Bruce Chatwin Biography


(Great Authors of World Literature, Critical Edition)

In the twelve years before his death, Charles Bruce Chatwin produced five books of superlative quality and in the process invented a new form of the novel somewhere between travel literature, pure fiction, and the novel of ideas. He was born to a middle-class family, Margharita Turnell Chatwin and her husband, Charles Leslie Chatwin, a lawyer who served in the navy during the war. Chatwin was sent to an excellent boys’ school, Marlborough, and by the age of eighteen he was working as a porter for the international art dealer Sotheby’s. By chance, despite the fact that he had no formal training in art, he identified a Pablo Picasso gouache as a counterfeit; on the strength of his talent for assessing paintings, he became a working member of the staff, specializing in the Impressionists as well as with art from the South Seas and Africa. By his early twenties he was a senior official at Sotheby’s, and it was there that he met his wife, Elizabeth Chandler.

He left Sotheby’s after an illness, advised by his physician to do some traveling. He went to Africa and studied archaeology at Edinburgh University for a short time. As a result of photographs he had taken in the desert, he was offered a job as an art consultant with the London Sunday Times. He often traveled to develop material for the paper, but in 1975 he decided that he wanted to go to Patagonia to write a book about that remote section of southern South America. In Patagonia was an enormous success, in part because it was quite unlike the usual kind of travel literature. This was a kind of antitravel book. Most critics praised the author for his refusal to stick to the facts and for the curious collection of local tall tales and eccentric history. Chatwin himself called the mix of history, myth, autobiography, anthropology, and occasional fiction a “search.”

In his next work, The Viceroy of Ouidah, Chatwin took the idea of fusing fiction and fact a step further. While working on a book about the slave trade in Dahomey, he began to imagine the life of a slave trader who was so important to the local chiefs that he became a figure of political power in the old port of Ouidah and ultimately founded a dynasty that lasted into the twentieth century. The resulting work is partly based on historical fact, but those facts are hardly important to the grand, grotesque world of extravagant eccentricity Chatwin conjured up. The work proved Chatwin to be an authentic and very original talent who could not be classified as a mere travel writer.

Chatwin’s next book, On the Black Hill, could be seen as a drawing back from eccentric distances; set in the hills on the Welsh-English border, it not only confirmed (as the first two books had suggested) that Chatwin had a daring imagination but also that he could write with considerable feeling. The tale of two Welsh twins living out their interdependent lives in the natural richness, and sometime social and physical squalor, of farm life had all the energy of the earlier books. Moreover, Chatwin’s preternatural gift for telling seemingly unconnected stories and the fecundity of his descriptive talent came together here to create something that is tonally reminiscent of Thomas Hardy.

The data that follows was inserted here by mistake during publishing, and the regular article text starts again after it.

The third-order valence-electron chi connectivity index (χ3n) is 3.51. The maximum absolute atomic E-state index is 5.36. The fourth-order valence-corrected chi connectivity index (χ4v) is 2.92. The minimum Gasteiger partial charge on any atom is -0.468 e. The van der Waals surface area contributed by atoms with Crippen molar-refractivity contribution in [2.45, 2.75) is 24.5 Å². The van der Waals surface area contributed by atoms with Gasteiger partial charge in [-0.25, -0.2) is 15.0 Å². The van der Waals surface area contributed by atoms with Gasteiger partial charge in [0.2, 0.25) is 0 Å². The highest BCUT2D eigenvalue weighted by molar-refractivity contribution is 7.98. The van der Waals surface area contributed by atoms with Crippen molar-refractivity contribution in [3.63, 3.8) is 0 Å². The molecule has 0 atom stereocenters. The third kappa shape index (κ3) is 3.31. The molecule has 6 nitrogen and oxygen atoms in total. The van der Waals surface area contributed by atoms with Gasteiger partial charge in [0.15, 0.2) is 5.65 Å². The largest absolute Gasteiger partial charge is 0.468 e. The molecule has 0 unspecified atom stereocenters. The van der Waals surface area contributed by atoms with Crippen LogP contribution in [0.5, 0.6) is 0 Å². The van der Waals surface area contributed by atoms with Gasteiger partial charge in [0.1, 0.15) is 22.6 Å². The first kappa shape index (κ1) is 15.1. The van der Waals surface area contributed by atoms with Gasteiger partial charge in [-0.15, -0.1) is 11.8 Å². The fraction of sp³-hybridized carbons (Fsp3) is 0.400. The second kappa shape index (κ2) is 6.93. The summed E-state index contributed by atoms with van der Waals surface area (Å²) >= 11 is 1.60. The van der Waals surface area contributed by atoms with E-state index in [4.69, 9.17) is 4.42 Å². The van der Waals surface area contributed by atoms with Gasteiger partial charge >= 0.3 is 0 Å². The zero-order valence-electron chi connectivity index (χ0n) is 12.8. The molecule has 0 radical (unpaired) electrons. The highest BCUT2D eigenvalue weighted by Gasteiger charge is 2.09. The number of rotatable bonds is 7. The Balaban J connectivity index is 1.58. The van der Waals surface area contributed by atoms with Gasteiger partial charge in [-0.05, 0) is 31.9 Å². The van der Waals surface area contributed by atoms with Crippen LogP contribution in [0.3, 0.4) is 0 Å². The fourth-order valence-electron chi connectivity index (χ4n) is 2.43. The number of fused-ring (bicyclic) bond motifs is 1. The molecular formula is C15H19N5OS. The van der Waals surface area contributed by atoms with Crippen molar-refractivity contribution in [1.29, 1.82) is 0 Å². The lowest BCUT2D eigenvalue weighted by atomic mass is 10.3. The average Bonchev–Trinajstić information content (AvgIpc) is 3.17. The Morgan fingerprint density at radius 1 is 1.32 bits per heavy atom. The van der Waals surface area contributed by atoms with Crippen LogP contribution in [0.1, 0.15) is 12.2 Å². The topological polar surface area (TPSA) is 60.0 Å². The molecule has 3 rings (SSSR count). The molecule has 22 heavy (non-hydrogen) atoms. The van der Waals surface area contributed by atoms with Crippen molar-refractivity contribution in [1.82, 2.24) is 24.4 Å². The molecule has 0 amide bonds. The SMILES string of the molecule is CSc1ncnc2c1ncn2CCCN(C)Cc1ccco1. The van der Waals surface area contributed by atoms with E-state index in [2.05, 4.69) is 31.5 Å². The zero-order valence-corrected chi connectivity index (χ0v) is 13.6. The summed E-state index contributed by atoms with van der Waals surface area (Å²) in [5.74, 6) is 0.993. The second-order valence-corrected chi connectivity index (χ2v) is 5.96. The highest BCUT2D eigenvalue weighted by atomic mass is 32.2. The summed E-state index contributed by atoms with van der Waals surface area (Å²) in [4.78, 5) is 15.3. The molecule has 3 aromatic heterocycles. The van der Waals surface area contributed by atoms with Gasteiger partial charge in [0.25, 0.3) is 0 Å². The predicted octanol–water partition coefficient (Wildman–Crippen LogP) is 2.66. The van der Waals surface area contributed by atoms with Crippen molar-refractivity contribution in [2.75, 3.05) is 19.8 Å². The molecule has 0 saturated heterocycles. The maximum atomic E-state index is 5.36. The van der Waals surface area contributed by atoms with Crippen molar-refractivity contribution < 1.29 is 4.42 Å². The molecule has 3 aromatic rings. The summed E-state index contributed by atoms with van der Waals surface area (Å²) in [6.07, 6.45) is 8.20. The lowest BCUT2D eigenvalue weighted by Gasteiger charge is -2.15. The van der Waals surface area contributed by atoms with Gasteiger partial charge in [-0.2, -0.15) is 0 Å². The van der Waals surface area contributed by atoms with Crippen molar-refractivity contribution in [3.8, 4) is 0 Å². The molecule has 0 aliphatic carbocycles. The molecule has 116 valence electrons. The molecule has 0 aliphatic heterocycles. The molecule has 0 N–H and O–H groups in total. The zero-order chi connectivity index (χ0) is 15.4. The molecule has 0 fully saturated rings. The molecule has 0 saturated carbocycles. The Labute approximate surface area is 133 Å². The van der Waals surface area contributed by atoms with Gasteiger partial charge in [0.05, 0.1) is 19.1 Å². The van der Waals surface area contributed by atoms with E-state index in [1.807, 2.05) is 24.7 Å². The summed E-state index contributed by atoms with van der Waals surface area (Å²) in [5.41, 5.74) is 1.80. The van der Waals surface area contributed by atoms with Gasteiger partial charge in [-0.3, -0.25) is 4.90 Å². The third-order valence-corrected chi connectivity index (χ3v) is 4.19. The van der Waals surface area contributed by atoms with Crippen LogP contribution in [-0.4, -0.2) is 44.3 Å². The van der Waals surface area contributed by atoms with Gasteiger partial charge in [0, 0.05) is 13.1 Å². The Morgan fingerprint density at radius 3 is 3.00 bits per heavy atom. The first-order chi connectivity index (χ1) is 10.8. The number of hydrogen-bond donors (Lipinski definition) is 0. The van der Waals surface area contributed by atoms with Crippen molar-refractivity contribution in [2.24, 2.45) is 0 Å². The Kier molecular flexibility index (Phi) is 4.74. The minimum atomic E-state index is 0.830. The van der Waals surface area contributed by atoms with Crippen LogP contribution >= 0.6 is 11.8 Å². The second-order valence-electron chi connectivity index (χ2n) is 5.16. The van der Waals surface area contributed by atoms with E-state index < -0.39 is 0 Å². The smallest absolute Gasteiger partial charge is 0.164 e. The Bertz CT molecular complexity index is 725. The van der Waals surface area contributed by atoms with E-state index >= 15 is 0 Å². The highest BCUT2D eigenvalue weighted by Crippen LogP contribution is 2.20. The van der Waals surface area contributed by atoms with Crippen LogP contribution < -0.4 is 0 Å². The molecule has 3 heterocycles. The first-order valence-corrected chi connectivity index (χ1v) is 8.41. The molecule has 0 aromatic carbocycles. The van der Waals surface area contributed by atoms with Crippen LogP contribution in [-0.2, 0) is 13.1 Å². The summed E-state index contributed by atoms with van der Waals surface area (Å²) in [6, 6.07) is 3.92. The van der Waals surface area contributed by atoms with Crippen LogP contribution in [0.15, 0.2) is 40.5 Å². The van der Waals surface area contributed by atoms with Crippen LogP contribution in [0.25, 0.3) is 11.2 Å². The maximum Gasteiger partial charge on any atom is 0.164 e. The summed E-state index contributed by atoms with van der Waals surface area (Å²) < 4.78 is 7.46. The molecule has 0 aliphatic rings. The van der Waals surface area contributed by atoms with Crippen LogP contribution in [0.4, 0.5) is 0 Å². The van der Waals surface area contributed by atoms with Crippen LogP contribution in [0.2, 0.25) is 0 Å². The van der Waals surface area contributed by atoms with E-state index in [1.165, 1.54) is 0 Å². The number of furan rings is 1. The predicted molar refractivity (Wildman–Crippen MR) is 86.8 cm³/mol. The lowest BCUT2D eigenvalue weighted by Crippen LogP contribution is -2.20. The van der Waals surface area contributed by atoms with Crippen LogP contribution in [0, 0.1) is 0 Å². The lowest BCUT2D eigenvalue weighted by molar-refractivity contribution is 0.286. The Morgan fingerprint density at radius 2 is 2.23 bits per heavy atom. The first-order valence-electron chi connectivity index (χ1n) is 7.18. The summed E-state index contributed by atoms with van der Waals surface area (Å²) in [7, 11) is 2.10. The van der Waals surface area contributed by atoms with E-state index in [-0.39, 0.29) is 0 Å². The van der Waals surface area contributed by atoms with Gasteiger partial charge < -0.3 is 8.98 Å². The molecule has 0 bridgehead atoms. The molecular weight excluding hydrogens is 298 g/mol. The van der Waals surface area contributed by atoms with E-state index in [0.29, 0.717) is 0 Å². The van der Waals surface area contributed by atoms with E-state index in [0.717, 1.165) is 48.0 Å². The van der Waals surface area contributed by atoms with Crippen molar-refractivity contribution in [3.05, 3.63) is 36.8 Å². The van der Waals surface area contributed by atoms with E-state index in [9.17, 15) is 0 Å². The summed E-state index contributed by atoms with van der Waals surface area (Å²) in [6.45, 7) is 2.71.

Chatwin did not stay home for long,...

(The entire section is 1341 words.)


(Survey of Novels and Novellas)

Charles Bruce Chatwin was born in Sheffield, England, on May 13, 1940. His mother was Margharita Turnell and his father was Charles Leslie Chatwin, a lawyer in Birmingham. The family lineage descended from a Birmingham button manufacturer, but a number of Chatwin’s ancestors had been lawyers and architects. Although the family moved around England during World War II, Chatwin attended one of England’s more prestigious public schools, Marlborough College. He did not excel academically, but he did fall in love with Edith Sitwell’s anthology Planet and Glow Worm (1944), along with the poems of Charles Baudelaire, Gérard de Nerval, and especially Arthur Rimbaud. These works engendered Chatwin’s interest in French literature and culture. His favorite English poets were William Blake and Christopher Smart, and the prose works of Jeremy Taylor and Sir Thomas Browne helped him sharpen his own style.

After graduating from Marlborough, Chatwin began working for the well-known art auction house of Sotheby and Company as a uniformed porter. He became famous at Sotheby’s when he casually pointed out that a newly acquired Picasso gouache was actually a fake. After his supervisor called in experts who verified Chatwin’s claim, the young man quickly rose to one of the top positions in the company; he soon became the youngest partner in the firm’s history.

Chatwin married an American woman, Elizabeth Chanler, who was the secretary of...

(The entire section is 599 words.)